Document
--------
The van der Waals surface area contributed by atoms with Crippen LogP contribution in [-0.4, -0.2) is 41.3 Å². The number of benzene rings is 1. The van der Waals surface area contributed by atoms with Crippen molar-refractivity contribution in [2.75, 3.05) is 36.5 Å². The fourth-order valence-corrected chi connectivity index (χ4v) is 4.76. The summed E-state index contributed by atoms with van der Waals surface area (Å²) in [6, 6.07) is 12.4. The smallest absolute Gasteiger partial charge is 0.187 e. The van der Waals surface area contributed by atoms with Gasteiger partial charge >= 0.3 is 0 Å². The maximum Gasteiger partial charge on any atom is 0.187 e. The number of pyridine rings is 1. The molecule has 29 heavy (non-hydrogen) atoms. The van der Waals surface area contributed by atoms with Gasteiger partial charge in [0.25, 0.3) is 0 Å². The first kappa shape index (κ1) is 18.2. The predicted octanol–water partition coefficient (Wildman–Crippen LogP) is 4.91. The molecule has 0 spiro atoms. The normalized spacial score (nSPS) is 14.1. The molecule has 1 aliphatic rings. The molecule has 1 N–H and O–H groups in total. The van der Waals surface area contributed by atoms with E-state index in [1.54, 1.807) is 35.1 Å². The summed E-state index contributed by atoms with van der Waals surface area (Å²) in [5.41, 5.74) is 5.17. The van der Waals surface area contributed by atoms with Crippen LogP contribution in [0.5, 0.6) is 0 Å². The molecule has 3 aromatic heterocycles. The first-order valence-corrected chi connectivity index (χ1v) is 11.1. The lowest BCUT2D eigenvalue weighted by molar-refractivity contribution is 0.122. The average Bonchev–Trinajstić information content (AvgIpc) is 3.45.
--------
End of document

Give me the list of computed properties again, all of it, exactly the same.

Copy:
The van der Waals surface area contributed by atoms with Crippen LogP contribution in [-0.4, -0.2) is 41.3 Å². The number of benzene rings is 1. The van der Waals surface area contributed by atoms with Crippen molar-refractivity contribution in [2.75, 3.05) is 36.5 Å². The fourth-order valence-corrected chi connectivity index (χ4v) is 4.76. The summed E-state index contributed by atoms with van der Waals surface area (Å²) in [6, 6.07) is 12.4. The smallest absolute Gasteiger partial charge is 0.187 e. The van der Waals surface area contributed by atoms with Gasteiger partial charge >= 0.3 is 0 Å². The maximum Gasteiger partial charge on any atom is 0.187 e. The number of pyridine rings is 1. The molecule has 29 heavy (non-hydrogen) atoms. The van der Waals surface area contributed by atoms with Gasteiger partial charge in [0.25, 0.3) is 0 Å². The first kappa shape index (κ1) is 18.2. The predicted octanol–water partition coefficient (Wildman–Crippen LogP) is 4.91. The molecule has 0 spiro atoms. The normalized spacial score (nSPS) is 14.1. The molecule has 1 aliphatic rings. The molecule has 1 N–H and O–H groups in total. The van der Waals surface area contributed by atoms with E-state index in [1.54, 1.807) is 35.1 Å². The summed E-state index contributed by atoms with van der Waals surface area (Å²) in [5.41, 5.74) is 5.17. The van der Waals surface area contributed by atoms with Crippen LogP contribution in [0.5, 0.6) is 0 Å². The molecule has 3 aromatic heterocycles. The first-order valence-corrected chi connectivity index (χ1v) is 11.1. The lowest BCUT2D eigenvalue weighted by molar-refractivity contribution is 0.122. The average Bonchev–Trinajstić information content (AvgIpc) is 3.45.